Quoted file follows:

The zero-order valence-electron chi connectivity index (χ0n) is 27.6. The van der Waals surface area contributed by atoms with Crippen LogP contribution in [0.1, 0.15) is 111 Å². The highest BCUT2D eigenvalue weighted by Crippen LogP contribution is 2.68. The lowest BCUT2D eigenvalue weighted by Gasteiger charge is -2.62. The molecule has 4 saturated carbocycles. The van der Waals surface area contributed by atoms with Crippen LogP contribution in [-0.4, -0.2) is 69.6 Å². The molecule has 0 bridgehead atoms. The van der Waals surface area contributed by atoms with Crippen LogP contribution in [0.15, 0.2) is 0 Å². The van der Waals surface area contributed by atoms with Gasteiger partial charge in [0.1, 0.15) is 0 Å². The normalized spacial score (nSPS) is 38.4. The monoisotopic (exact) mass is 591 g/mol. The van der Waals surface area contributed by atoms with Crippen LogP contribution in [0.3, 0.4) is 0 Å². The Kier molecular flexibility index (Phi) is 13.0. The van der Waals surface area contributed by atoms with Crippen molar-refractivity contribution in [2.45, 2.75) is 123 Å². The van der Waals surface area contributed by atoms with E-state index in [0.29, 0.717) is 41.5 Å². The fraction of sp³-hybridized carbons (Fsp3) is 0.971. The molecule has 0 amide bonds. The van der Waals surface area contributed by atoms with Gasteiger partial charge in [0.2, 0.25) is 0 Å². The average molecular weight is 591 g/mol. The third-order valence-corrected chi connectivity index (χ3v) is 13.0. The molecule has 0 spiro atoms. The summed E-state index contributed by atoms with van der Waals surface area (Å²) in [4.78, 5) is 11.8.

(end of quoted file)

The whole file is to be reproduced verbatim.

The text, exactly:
The zero-order valence-electron chi connectivity index (χ0n) is 27.6. The van der Waals surface area contributed by atoms with Crippen LogP contribution in [0.1, 0.15) is 111 Å². The highest BCUT2D eigenvalue weighted by Crippen LogP contribution is 2.68. The lowest BCUT2D eigenvalue weighted by Gasteiger charge is -2.62. The molecule has 4 saturated carbocycles. The van der Waals surface area contributed by atoms with Crippen LogP contribution in [-0.4, -0.2) is 69.6 Å². The molecule has 0 bridgehead atoms. The van der Waals surface area contributed by atoms with Crippen LogP contribution in [0.15, 0.2) is 0 Å². The van der Waals surface area contributed by atoms with Gasteiger partial charge in [0.1, 0.15) is 0 Å². The normalized spacial score (nSPS) is 38.4. The monoisotopic (exact) mass is 591 g/mol. The van der Waals surface area contributed by atoms with Crippen LogP contribution in [0.3, 0.4) is 0 Å². The Kier molecular flexibility index (Phi) is 13.0. The van der Waals surface area contributed by atoms with Crippen molar-refractivity contribution in [2.45, 2.75) is 123 Å². The van der Waals surface area contributed by atoms with E-state index in [0.29, 0.717) is 41.5 Å². The fraction of sp³-hybridized carbons (Fsp3) is 0.971. The molecule has 0 amide bonds. The van der Waals surface area contributed by atoms with Gasteiger partial charge in [0.2, 0.25) is 0 Å². The average molecular weight is 591 g/mol. The third-order valence-corrected chi connectivity index (χ3v) is 13.0. The molecule has 0 spiro atoms. The summed E-state index contributed by atoms with van der Waals surface area (Å²) in [4.78, 5) is 11.8.